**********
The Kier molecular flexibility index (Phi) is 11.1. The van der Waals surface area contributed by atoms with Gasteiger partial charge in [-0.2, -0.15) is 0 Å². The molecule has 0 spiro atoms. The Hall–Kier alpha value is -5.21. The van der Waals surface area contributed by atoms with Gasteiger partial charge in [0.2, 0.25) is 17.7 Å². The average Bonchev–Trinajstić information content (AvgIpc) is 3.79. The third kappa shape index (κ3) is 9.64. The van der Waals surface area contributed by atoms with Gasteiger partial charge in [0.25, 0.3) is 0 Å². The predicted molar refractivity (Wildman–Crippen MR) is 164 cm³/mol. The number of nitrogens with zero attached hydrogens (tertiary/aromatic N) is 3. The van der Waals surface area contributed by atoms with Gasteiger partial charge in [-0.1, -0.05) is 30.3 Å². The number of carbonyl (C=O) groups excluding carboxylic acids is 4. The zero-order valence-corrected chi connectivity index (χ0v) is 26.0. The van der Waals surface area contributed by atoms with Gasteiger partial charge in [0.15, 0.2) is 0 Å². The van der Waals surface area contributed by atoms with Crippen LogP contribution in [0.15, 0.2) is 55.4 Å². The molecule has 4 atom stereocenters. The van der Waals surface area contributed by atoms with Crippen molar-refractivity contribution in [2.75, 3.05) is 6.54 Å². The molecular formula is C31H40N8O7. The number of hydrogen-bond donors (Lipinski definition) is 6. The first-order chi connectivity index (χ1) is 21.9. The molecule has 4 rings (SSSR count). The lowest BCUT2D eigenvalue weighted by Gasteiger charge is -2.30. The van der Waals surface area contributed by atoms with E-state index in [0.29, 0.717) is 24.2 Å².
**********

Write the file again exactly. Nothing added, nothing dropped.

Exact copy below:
The Kier molecular flexibility index (Phi) is 11.1. The van der Waals surface area contributed by atoms with Gasteiger partial charge in [-0.2, -0.15) is 0 Å². The molecule has 0 spiro atoms. The Hall–Kier alpha value is -5.21. The van der Waals surface area contributed by atoms with Gasteiger partial charge in [0.2, 0.25) is 17.7 Å². The average Bonchev–Trinajstić information content (AvgIpc) is 3.79. The third kappa shape index (κ3) is 9.64. The van der Waals surface area contributed by atoms with Gasteiger partial charge in [0.25, 0.3) is 0 Å². The predicted molar refractivity (Wildman–Crippen MR) is 164 cm³/mol. The number of nitrogens with zero attached hydrogens (tertiary/aromatic N) is 3. The van der Waals surface area contributed by atoms with Gasteiger partial charge in [-0.1, -0.05) is 30.3 Å². The number of carbonyl (C=O) groups excluding carboxylic acids is 4. The zero-order valence-corrected chi connectivity index (χ0v) is 26.0. The van der Waals surface area contributed by atoms with Gasteiger partial charge in [0.15, 0.2) is 0 Å². The van der Waals surface area contributed by atoms with Crippen LogP contribution in [0.15, 0.2) is 55.4 Å². The molecule has 4 atom stereocenters. The van der Waals surface area contributed by atoms with Crippen molar-refractivity contribution in [2.75, 3.05) is 6.54 Å². The molecular formula is C31H40N8O7. The number of hydrogen-bond donors (Lipinski definition) is 6. The first-order chi connectivity index (χ1) is 21.9. The molecule has 4 rings (SSSR count). The lowest BCUT2D eigenvalue weighted by Gasteiger charge is -2.30. The van der Waals surface area contributed by atoms with E-state index in [0.29, 0.717) is 24.2 Å².